The largest additive to fluid used for shale gas fracking is proppant, a granular material, usually sand, to hold or prop open the created fractures that allow gas to flow to the bore. Other commonly used proppants include resin- coated sand, ceramics, and sintered bauxite and zirconium oxide. In addition to water and proppant, many other additives are essential to successful shale gas reservoir fracture stimulation. These include hydrochloric acid, polyacrylamide, mineral oil, isopropanol, potassium chloride and ethylene glycol and low concentrations of pH buffers, corrosion inhibitors, biocides and gelling agents. There are proposals to use more environmentally-friendly compounds in fracking fluid and possibly to use other carriers such as LPG rather than water.
Flowback water is very variable in quality and can range from almost fresh to salinity greater than that of seawater.
Pathways for contaminants to groundwater could potentially include:
- Subsurface permeability created by the fracking process allowing ingress of gas or fracking fluid
Accidental releases during preparation of fracking fluids or from fluid leaks, blowouts and casing failures
Storage, disposal, treatment or reuse of large volumes of flowback water
Anecdotal reports of health problems in the USA in shale gas exploitation areas for both humans and livestock are ascribed to both water and air pollution.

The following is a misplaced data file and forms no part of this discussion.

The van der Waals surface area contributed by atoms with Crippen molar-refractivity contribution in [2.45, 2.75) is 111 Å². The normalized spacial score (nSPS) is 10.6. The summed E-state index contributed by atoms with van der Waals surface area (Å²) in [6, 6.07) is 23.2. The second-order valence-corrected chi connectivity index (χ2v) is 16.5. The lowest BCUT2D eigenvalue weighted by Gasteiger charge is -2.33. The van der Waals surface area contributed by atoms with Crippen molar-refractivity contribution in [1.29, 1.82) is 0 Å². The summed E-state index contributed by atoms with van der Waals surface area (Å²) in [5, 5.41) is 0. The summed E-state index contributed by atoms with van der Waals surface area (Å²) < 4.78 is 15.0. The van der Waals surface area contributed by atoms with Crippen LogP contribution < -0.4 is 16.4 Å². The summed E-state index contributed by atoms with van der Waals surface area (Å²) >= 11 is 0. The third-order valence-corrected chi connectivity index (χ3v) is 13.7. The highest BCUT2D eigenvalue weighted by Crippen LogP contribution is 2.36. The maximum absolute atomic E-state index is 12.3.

For UK we need to determine whether shale deposits likely to be exploited for gas are overlain by significant aquifers. The vulnerability of groundwater to pollution from fracking operations and shale gas requires the determination of the relative depths of groundwater and shale gas reservoirs and the nature of the intervening strata. Determining the natural baseline concentrations of methane in these aquifers before any exploration is also essential for any impact assessment.
Energy and Climate Change Select Committee. 2011. Environmental Risks of Shale Gas Available from http://www.publications.parliament.uk/pa/cm201012/cmselect/cmenergy/795/79508.htm
Gregory, K B, Vidic, R D, and Dzombak, D A. 2011. Water management challenges associated with the production of shale gas by hydraulic fracturing. ELEMENTS, Vol. 7, 181-186.
Osborn, S G, Vengosh, A, Warner, N R, and Jackson, R B. 2011. Methane contamination of drinking water accompanying gas-well drilling and hydraulic fracturing. Proceedings of the National Academy of Sciences, Vol. 108, 8172-8176.
Révész, K M, Breen, K J, Baldassare, A J, and Burruss, R C. 2010. Carbon and hydrogen isotopic evidence for the origin of combustible gases in water-supply wells in north-central Pennsylvania. Applied Geochemistry, Vol. 25, 1845-1859.
Stuart, M E. 2012 Potential groundwater impact from exploitation of shale gas in the UK. BGS Technical Report OR/12/001. http://nora.nerc.ac.uk/16467/
Wood, R, Gilbert, P, Sharmina, M, Anderson, K, Footitt, A, Glynn, S, and Nicholls, F. 2011. Shale gas: a provisional assessment of climate change and environmental impacts. Tyndall Centre for Climate